I like the term Human Resources. But this was not always the case. As a social scientist getting an MBA (too many years ago) I remember thinking how de-humanizing it was to call humans resources. I thought we could get much better outcomes by changing both the name and how it is measured on the balance sheet. Spending some time in the agricultural community recently gave me a couple new perspectives on the term resources and how it can be applied in business.
The world of agriculture has been utilizing “resources” for thousands of years. As populations have grown dramatically in the last fifty years, the utilization of the resources needed to produce agricultural products have created 3 broad classifications of resource utilization. I believe these classifications, and the focus they create, could help us better define “Human Resources” within our own organizations and change the way we approach treating the people we need for production.
- The Slash and Burn method of resource utilization is the simple focus on using what is in front of us for a finite period of time, then moving on. In agriculture, this can be very destructive, think rainforest depletion and dust bowl. If I am utilizing resources in this way, I believe that I get what I need and move on to do the same somewhere else.
Many companies view Human Resources through this lens. They believe they can always find someone else to fill the position, the people should feel lucky to even have a job, and that work sucks and if you don’t like it, be the boss. The truth of the matter is that businesses can and have been successful in this model, but generally leave people and communities to pay the price for short-sited-ness.
- The second type of resource utilization is a style more people are familiar with strive to embody both in agriculture and business. Sustainability in the utilization of resources is acknowledging that I need to be able to continue using the resource to produce year after year. This leads to having multi-year production plans, growing the right products for the area, and other practices that take care of the resources so they can produce, hopefully, into perpetuity.
Many companies have come to understand, often through the painful cost of turnover and losing high value employees, that planning for Human Resources creates more sustainable utilization. Companies come up with great benefits to keep employees, they give good time off, and they generally strive to provide a work environment that does not completely sap the individual. The focus here is great, certainly a step above Slash and Burn, but can still lead to employees feeling like cogs in a wheel.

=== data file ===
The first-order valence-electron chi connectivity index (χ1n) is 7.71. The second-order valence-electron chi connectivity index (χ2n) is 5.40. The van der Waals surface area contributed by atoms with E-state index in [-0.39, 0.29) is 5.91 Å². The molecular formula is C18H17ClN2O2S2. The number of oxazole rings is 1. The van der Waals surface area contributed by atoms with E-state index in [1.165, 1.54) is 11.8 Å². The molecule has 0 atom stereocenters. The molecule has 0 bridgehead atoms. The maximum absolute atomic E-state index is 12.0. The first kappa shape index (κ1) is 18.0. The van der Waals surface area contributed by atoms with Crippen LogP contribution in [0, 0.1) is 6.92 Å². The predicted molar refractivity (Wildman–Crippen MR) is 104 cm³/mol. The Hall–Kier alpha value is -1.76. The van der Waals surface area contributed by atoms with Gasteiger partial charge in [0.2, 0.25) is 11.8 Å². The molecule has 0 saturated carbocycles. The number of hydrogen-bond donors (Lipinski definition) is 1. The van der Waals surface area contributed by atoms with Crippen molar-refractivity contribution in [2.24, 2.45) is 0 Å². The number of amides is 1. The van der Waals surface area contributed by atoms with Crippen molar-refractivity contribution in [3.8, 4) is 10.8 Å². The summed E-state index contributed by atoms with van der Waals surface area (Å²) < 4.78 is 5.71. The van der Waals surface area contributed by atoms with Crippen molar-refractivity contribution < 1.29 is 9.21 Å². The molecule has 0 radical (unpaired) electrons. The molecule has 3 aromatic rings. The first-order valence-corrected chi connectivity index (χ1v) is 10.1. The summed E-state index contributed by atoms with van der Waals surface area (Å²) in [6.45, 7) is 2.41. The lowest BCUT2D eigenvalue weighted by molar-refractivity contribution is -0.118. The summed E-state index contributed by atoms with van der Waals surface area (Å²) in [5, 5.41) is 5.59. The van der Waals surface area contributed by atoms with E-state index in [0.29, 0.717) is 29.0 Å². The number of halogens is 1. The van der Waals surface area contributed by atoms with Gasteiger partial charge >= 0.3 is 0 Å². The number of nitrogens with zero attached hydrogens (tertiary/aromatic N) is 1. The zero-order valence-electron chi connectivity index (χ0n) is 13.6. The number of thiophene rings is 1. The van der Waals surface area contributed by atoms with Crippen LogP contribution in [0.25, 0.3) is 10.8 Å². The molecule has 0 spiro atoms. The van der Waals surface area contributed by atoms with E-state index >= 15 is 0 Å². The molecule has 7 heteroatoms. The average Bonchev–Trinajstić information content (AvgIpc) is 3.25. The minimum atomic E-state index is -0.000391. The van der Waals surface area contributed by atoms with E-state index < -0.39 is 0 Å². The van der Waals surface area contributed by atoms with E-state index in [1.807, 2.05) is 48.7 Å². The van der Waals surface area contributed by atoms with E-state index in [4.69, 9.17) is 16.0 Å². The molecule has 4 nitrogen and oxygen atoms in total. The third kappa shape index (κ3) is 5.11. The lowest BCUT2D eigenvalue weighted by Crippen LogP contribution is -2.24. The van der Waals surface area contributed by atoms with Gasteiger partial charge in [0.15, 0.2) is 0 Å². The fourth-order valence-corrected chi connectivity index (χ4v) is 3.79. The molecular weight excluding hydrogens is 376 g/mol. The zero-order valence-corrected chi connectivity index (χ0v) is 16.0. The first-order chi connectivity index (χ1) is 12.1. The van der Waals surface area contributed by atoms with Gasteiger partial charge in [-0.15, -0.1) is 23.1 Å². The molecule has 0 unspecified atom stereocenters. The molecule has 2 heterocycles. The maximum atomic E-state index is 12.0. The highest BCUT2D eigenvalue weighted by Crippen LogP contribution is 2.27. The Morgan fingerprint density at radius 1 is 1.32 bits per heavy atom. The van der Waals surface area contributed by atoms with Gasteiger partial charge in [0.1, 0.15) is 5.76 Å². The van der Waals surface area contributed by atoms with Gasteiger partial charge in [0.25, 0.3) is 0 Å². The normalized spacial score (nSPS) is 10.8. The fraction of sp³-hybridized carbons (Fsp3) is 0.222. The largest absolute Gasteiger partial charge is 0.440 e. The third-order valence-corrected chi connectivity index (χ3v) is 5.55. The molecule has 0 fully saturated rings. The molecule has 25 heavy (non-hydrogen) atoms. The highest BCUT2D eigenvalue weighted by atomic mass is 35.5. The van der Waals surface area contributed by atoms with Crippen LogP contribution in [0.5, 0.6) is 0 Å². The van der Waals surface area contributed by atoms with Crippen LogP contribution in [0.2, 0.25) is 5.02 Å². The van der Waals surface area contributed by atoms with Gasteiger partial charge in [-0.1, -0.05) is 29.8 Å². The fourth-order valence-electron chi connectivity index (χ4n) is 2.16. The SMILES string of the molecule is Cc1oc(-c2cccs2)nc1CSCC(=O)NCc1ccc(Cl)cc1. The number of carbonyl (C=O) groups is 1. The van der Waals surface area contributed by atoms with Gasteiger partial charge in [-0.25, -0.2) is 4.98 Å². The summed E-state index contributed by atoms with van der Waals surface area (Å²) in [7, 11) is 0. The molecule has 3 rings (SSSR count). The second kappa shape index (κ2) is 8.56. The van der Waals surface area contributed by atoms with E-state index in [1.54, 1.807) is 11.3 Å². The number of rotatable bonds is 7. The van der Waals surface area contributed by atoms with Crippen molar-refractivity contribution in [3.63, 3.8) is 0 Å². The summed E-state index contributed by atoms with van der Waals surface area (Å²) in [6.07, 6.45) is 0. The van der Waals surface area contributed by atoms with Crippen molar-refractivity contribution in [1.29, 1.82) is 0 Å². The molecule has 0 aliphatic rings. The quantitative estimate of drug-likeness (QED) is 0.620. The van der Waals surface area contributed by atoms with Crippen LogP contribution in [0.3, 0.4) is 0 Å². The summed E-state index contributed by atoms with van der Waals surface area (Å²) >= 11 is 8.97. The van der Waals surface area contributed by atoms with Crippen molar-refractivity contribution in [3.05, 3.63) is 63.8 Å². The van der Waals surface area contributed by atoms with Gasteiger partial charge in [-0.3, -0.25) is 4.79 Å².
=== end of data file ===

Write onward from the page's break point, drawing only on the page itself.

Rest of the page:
- Less talked about even in agricultural circles is a third type of resource utilization known as Regenerative Agriculture. Simply defined, it is the practice of leaving the resource itself (generally soil) better than the farmer found it. Through very planned grazing, crop rotations, bio-diversity, and intricate mulching practices the process itself actually strives to improve the usefulness of the resource from the beginning.
In Human Resources, this kind of definition would force many companies to re-design their approach to the people they employ. How would the company leave employees better off than they found them? To be sure, there are companies attempting this process through formally identifying purpose both in the company and individual, building the strengths of the individual (even if it means them utilizing those strengths outside of work or at another job) and being honest and open about the path of the employee long term and where the job fits in that path.
I no longer believe we need a new term for Human Resources. I do, however, believe we can make a conscious decision as to which definition of “Resource” utilization our companies would choose to pursue. Like in agriculture, there are no easy answers to this problem. To be sure, a company that chooses to pursue a sustainable model could be competing directly with one that has chosen Slash and Burn and there is no guarantee against short or even long term success.
These definitions of resource utilization are certainly not the only three available and my friends in the agriculture business might argue a bit about what practices belong in what category and even the viability of one or the other categories in certain commodities. The same arguments apply in Human Resources.
The real question, however, seems to be, how do we balance the fact that, in business, people are both a line on the liability side of the balance sheet and, potentially, a very hard to track part in the asset side of that same balance sheet? I think the answer is less about what we call it and more about the conscious definition we create out of the real business of utilizing people as resources to produce products.
Can businesses leave people better than they found them?
Or are we simply burning our way through people until we have sapped them of their usefulness?
Whatever we call it, we have a choice.